“The most important thing when playing the character was to just get rid of a whole section of feelings that I have as a human being” – Owen Teale
Being a part of the massively popular fantasy show Game of Thrones is a major high-point in any actor’s career, and British actor Owen Teale — who played Ser Allister Thorne until [SPOILERS] his character’s recent on-screen death — found it a rewarding, but difficult, experience.
Portraying the grim Nights Watchman Thorne sounds like a grueling task, requiring him to dispense with certain feelings, according to Teale. He says, “In Thorne’s boots is not a nice place to be. I found the most important thing when playing the character was to just get rid of a whole section of feelings that I have as a human being — like joy, for instance, that’s just gone. Once I achieved that, in my mind, to look at Jon Snow, who has the world before him and talent and is this personable human being, to look at him while you’re feeling joyless, then Snow presses all the wrong buttons — that really helped to be able to react to him as a character and not as me.”
But Thorne wasn’t always this way, according to Teale, “He wasn’t a very fully fleshed character to begin with, and I take it as a great gift that [showrunners David Benioff and Dan Weiss] have given me these bits and invested in the character.”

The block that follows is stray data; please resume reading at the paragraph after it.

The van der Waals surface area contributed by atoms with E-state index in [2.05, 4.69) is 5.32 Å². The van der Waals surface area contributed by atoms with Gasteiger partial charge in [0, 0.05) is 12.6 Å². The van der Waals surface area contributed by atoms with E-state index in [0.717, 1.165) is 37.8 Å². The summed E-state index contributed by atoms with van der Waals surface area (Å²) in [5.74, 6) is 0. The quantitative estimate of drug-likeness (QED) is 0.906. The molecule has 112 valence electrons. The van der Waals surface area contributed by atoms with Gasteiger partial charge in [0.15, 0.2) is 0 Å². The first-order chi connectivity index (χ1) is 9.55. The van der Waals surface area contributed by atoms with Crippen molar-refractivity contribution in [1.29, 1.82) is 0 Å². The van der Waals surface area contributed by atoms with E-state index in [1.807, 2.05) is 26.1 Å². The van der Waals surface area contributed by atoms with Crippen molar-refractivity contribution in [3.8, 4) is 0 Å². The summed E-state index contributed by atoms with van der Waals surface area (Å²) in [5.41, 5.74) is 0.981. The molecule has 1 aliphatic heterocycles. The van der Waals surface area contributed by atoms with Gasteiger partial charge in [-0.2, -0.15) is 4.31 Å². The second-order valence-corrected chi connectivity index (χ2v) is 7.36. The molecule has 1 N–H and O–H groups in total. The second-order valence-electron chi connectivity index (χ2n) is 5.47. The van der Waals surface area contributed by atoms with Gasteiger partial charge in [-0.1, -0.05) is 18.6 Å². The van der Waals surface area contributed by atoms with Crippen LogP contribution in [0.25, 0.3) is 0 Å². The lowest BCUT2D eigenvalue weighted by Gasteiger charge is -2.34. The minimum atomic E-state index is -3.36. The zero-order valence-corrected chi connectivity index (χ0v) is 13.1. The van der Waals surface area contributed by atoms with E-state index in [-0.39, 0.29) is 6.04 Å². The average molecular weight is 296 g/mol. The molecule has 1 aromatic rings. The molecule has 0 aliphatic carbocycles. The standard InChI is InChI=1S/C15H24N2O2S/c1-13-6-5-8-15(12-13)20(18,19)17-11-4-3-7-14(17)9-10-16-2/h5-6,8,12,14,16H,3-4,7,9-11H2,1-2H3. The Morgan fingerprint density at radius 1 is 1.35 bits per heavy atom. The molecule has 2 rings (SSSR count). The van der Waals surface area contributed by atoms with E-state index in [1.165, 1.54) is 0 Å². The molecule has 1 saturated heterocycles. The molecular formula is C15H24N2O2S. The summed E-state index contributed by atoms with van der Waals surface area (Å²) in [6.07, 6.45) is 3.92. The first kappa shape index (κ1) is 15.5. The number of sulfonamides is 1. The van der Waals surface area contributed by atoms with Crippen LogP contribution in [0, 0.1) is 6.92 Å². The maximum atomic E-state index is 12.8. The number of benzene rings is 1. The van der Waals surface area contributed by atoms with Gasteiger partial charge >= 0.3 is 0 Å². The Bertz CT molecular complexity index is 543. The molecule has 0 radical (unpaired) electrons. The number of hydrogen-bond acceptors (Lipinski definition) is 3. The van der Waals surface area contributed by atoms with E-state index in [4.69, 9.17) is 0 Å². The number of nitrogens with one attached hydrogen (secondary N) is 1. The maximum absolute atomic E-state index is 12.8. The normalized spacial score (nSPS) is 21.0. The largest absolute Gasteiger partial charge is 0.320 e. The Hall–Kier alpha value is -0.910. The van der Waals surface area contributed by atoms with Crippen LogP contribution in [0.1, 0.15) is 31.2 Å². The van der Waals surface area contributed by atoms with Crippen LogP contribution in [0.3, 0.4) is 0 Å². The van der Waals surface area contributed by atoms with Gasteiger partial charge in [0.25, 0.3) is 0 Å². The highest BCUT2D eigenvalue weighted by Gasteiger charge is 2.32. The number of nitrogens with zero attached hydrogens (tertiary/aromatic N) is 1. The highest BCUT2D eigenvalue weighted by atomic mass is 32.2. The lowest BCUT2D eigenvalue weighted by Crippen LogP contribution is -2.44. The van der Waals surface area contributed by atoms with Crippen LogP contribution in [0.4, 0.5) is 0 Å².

Teale further explained that he would have preferred the writers expand on Ser Allister Thorne after he killed Jon Snow in the finale of the previous season. “I thought that I’m loving this because they’re pushing my character — something is happening, we’re not going to repeat and fade. I thought they’re either going to really invest in Thorne and he’s going to take over Castle Black, or it will mean his end — and I liked either of those options. I guess I would prefer they explore his character with Jon Snow gone, but it’s not as interesting as what they’ve chosen. They give him a death and a speech.”
Teale also spoke about the difficulties he had on his last day on the set. “I guarded myself not to get too emotional. I had done the end scene, the hanging; then we had the rock slide, so there was quite a [delay between filming Thorne’s death and finishing the other scenes]. You try to be professional about it, but inside I realized it was the end of a very important chapter in my career, and probably the biggest thing I’ll ever work on.”
Written by Randy Johnson